Author: Frank Domino, MD in collaboration with Aylin Madore, MD
I stay up-to-date on the latest COVID-19 news and am regularly compiling a list of articles published that are relevant to your primary care practice. Read the insights below from recently published articles in less than two minutes.
Based upon an observational cohort study from a large pediatric primary care network in Massachusetts, social distancing resulted in decreased rates of childhood infectious disease (acute otitis media, bronchiolitis, common cold, croup, gastroenteritis, influenza, nonstreptococcal pharyngitis, pneumonia, sinusitis, skin and soft tissue infections, streptococcal pharyngitis, and urinary tract infection). The rates of, influenza, croup, and bronchiolitis were <1 case per 100,000.
Depression prevalence in the U.S. has tripled during the pandemic compared to 2017–18 data. Approximately 1400 adults surveyed about depressive symptoms in spring of 2020 were compared ~ 5000 adults from the National Health and Nutrition Examination Survey in 2017–2018. In the pre-pandemic cohort, 9% had depressive symptoms vs. 28% during the pandemic; this included a 7-fold increase in risk of severe depression. Populations currently at greatest risk are those with the lowest incomes, where almost 50% reported depressive symptoms during the pandemic.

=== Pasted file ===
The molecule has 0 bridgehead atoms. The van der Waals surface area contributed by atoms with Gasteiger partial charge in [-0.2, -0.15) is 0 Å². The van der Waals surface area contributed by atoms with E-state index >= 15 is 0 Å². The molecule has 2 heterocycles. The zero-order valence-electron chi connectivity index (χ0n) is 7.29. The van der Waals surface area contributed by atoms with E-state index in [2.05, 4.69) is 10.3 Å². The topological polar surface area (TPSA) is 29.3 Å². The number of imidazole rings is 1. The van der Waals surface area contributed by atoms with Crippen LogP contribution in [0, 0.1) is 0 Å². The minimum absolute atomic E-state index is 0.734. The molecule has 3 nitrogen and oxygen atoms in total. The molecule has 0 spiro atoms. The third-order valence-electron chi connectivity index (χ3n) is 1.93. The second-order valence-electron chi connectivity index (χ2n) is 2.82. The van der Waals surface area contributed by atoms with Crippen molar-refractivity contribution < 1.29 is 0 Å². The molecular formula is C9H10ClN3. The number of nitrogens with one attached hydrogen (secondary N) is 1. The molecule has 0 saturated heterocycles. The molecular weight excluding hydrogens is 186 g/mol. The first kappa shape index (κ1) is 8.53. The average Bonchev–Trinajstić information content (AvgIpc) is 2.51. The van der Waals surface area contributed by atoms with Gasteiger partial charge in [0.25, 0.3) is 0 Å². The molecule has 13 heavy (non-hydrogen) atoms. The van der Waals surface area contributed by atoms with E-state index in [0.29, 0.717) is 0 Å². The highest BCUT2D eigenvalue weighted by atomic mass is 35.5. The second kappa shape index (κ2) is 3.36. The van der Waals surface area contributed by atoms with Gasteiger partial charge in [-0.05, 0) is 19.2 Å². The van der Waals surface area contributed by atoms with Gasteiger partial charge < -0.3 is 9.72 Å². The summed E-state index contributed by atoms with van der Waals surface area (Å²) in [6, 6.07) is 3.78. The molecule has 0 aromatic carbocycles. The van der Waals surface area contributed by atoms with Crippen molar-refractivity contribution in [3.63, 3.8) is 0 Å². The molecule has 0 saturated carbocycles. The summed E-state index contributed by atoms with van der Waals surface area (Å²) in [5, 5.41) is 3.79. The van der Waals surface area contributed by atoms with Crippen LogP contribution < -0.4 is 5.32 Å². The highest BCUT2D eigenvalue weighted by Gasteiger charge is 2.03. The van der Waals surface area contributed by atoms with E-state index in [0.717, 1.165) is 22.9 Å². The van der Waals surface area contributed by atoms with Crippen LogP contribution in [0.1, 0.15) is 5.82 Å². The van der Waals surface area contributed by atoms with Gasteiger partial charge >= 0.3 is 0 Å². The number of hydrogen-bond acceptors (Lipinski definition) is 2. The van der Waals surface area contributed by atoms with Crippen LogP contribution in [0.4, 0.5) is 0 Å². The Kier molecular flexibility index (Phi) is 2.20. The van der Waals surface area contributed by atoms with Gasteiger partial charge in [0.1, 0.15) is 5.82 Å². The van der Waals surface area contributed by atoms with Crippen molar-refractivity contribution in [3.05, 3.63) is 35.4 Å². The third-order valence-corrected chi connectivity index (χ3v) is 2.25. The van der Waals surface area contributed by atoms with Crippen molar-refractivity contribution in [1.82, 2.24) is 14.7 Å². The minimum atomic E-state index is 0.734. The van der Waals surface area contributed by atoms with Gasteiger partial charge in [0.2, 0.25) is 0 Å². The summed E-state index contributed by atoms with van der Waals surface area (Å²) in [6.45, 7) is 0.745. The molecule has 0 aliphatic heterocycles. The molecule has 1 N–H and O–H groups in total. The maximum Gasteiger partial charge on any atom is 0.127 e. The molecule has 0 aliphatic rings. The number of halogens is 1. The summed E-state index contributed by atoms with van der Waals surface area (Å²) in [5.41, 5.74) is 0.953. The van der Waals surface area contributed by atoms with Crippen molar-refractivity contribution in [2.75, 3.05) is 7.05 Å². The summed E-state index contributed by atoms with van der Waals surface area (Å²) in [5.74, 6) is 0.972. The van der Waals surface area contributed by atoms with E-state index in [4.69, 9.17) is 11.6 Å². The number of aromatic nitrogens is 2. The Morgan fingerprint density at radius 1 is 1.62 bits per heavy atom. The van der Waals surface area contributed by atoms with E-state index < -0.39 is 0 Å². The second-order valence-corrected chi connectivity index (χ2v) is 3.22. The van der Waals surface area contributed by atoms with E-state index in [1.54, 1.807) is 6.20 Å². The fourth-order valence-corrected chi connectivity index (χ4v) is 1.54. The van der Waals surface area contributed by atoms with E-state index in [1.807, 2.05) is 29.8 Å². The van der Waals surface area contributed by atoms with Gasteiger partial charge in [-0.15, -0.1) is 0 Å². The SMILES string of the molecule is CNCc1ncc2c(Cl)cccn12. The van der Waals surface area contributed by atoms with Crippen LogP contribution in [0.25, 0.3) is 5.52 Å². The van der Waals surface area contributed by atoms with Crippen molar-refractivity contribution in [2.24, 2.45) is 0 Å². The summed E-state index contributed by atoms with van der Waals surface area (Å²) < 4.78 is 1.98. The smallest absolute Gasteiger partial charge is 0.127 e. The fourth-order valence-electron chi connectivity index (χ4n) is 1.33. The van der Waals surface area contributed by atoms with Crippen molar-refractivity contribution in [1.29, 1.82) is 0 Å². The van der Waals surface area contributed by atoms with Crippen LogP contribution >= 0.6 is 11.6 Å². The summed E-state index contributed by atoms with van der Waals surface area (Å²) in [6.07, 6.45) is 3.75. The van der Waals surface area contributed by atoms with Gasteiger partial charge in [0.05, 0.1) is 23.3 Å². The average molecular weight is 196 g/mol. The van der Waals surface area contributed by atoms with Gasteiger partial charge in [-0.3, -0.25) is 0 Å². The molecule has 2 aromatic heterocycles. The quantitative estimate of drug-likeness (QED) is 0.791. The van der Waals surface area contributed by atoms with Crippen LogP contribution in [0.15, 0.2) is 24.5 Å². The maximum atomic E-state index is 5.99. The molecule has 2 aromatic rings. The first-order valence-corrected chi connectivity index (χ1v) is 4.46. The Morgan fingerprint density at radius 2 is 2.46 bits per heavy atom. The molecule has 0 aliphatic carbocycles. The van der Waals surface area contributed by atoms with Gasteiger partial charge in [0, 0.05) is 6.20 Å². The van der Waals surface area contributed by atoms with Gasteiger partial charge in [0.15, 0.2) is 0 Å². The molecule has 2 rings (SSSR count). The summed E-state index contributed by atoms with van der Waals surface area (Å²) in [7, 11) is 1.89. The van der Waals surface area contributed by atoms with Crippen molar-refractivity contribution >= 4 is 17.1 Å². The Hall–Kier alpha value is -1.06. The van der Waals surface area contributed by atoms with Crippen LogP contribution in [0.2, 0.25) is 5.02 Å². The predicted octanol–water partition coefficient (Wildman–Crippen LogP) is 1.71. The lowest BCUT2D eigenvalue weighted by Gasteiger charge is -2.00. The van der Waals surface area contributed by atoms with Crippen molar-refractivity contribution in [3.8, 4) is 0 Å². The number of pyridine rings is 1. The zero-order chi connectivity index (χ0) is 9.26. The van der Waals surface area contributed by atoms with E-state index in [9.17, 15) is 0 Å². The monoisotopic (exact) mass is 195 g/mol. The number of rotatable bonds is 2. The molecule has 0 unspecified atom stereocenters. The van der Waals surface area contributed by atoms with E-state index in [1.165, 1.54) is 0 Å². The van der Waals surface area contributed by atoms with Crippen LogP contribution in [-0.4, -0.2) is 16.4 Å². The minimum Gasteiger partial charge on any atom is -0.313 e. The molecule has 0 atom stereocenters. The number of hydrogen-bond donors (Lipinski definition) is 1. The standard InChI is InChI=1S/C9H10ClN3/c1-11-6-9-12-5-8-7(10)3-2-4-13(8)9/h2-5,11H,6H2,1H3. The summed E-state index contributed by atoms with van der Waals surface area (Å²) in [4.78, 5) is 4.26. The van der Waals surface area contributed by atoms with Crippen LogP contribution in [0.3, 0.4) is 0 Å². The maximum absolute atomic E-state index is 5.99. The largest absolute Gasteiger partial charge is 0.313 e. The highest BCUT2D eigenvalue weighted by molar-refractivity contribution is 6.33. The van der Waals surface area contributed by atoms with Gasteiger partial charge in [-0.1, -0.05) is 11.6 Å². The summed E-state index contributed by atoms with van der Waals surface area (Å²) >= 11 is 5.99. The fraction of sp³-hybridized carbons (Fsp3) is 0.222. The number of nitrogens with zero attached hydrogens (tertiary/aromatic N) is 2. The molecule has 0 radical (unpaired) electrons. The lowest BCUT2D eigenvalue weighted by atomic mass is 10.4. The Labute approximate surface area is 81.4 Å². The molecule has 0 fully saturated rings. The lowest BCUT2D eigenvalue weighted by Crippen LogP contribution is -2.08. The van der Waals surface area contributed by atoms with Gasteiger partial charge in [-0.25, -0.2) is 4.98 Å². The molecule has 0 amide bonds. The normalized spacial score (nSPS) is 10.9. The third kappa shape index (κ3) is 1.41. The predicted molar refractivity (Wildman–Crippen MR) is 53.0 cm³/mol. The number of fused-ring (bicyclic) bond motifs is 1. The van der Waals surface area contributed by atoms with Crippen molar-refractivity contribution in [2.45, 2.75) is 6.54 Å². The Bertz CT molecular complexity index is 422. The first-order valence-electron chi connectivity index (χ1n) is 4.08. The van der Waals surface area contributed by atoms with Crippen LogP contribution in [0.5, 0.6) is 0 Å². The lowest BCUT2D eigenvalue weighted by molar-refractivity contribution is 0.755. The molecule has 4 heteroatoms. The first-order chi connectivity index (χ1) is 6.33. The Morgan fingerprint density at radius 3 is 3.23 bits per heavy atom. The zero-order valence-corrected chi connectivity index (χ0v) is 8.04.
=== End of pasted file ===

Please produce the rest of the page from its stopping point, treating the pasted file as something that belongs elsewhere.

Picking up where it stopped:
Infection Fatality Ratios for COVID-19 Among Noninstitutionalized Persons 12 and Older: Results of Random-Sample Prevalence Study
Observational data from Indiana found an infection fatality ratio of 0.26% among those aged 12 and older who are not institutionalized. Higher infection fatality ratios were seen in those aged 60 and older (1.71%) (not including those in nursing homes, rehabilitation centers, etc.) and among non-whites (0.59%). In comparison, the infection fatality ratio of those aged 65 and older for seasonal influenza is ~0.8%.
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